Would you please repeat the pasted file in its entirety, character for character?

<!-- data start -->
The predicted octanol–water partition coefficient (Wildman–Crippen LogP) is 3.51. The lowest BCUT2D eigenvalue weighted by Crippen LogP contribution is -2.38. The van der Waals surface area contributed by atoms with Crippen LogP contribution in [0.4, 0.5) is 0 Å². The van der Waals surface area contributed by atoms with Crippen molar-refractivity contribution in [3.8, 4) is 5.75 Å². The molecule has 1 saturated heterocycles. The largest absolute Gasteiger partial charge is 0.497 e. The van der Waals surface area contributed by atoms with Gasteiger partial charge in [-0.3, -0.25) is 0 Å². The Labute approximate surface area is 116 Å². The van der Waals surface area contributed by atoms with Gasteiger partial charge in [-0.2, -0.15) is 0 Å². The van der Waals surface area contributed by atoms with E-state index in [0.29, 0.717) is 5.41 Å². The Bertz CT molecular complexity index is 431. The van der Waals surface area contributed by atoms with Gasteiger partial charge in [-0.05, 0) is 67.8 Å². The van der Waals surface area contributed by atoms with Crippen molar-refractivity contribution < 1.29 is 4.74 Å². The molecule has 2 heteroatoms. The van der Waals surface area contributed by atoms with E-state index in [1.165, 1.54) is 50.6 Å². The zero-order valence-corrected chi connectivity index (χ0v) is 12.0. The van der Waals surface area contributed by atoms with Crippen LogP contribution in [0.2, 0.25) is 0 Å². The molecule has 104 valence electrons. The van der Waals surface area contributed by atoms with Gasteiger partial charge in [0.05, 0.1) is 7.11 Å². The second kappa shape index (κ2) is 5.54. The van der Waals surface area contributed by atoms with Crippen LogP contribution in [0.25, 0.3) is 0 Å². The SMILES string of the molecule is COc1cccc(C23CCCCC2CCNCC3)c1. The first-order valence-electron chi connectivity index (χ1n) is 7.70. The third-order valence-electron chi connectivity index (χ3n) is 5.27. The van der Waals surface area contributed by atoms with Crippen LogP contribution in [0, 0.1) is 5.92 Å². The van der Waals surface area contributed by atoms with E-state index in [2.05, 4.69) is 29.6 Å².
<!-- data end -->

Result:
The predicted octanol–water partition coefficient (Wildman–Crippen LogP) is 3.51. The lowest BCUT2D eigenvalue weighted by Crippen LogP contribution is -2.38. The van der Waals surface area contributed by atoms with Crippen LogP contribution in [0.4, 0.5) is 0 Å². The van der Waals surface area contributed by atoms with Crippen molar-refractivity contribution in [3.8, 4) is 5.75 Å². The molecule has 1 saturated heterocycles. The largest absolute Gasteiger partial charge is 0.497 e. The van der Waals surface area contributed by atoms with Gasteiger partial charge in [-0.3, -0.25) is 0 Å². The Labute approximate surface area is 116 Å². The van der Waals surface area contributed by atoms with Gasteiger partial charge in [-0.2, -0.15) is 0 Å². The van der Waals surface area contributed by atoms with E-state index in [0.29, 0.717) is 5.41 Å². The Bertz CT molecular complexity index is 431. The van der Waals surface area contributed by atoms with Gasteiger partial charge in [-0.05, 0) is 67.8 Å². The van der Waals surface area contributed by atoms with Crippen molar-refractivity contribution < 1.29 is 4.74 Å². The molecule has 2 heteroatoms. The van der Waals surface area contributed by atoms with E-state index in [1.165, 1.54) is 50.6 Å². The zero-order valence-corrected chi connectivity index (χ0v) is 12.0. The van der Waals surface area contributed by atoms with Crippen LogP contribution in [0.2, 0.25) is 0 Å². The molecule has 104 valence electrons. The van der Waals surface area contributed by atoms with Gasteiger partial charge in [0.05, 0.1) is 7.11 Å². The second kappa shape index (κ2) is 5.54. The van der Waals surface area contributed by atoms with Crippen LogP contribution in [0.25, 0.3) is 0 Å². The SMILES string of the molecule is COc1cccc(C23CCCCC2CCNCC3)c1. The first-order valence-electron chi connectivity index (χ1n) is 7.70. The third-order valence-electron chi connectivity index (χ3n) is 5.27. The van der Waals surface area contributed by atoms with Crippen LogP contribution in [0, 0.1) is 5.92 Å². The van der Waals surface area contributed by atoms with E-state index in [2.05, 4.69) is 29.6 Å².